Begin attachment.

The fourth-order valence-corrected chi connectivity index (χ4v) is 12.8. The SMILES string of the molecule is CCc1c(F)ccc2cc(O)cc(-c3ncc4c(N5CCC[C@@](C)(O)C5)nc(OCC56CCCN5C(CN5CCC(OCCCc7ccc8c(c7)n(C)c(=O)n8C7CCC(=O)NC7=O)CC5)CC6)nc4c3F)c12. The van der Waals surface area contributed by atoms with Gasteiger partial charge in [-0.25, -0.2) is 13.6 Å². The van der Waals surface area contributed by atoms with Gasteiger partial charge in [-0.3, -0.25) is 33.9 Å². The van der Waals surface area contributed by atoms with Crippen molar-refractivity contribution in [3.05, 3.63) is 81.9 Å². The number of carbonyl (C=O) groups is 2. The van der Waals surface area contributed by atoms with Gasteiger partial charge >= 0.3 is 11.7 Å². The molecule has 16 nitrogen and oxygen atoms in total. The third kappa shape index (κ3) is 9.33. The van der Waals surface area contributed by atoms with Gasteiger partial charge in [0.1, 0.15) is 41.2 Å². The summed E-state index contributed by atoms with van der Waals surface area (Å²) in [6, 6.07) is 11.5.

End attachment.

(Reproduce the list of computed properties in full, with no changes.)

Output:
The fourth-order valence-corrected chi connectivity index (χ4v) is 12.8. The SMILES string of the molecule is CCc1c(F)ccc2cc(O)cc(-c3ncc4c(N5CCC[C@@](C)(O)C5)nc(OCC56CCCN5C(CN5CCC(OCCCc7ccc8c(c7)n(C)c(=O)n8C7CCC(=O)NC7=O)CC5)CC6)nc4c3F)c12. The van der Waals surface area contributed by atoms with Gasteiger partial charge in [-0.25, -0.2) is 13.6 Å². The van der Waals surface area contributed by atoms with Gasteiger partial charge in [-0.3, -0.25) is 33.9 Å². The van der Waals surface area contributed by atoms with Crippen molar-refractivity contribution in [3.05, 3.63) is 81.9 Å². The number of carbonyl (C=O) groups is 2. The van der Waals surface area contributed by atoms with Gasteiger partial charge >= 0.3 is 11.7 Å². The molecule has 16 nitrogen and oxygen atoms in total. The third kappa shape index (κ3) is 9.33. The van der Waals surface area contributed by atoms with Gasteiger partial charge in [0.1, 0.15) is 41.2 Å². The summed E-state index contributed by atoms with van der Waals surface area (Å²) in [6, 6.07) is 11.5.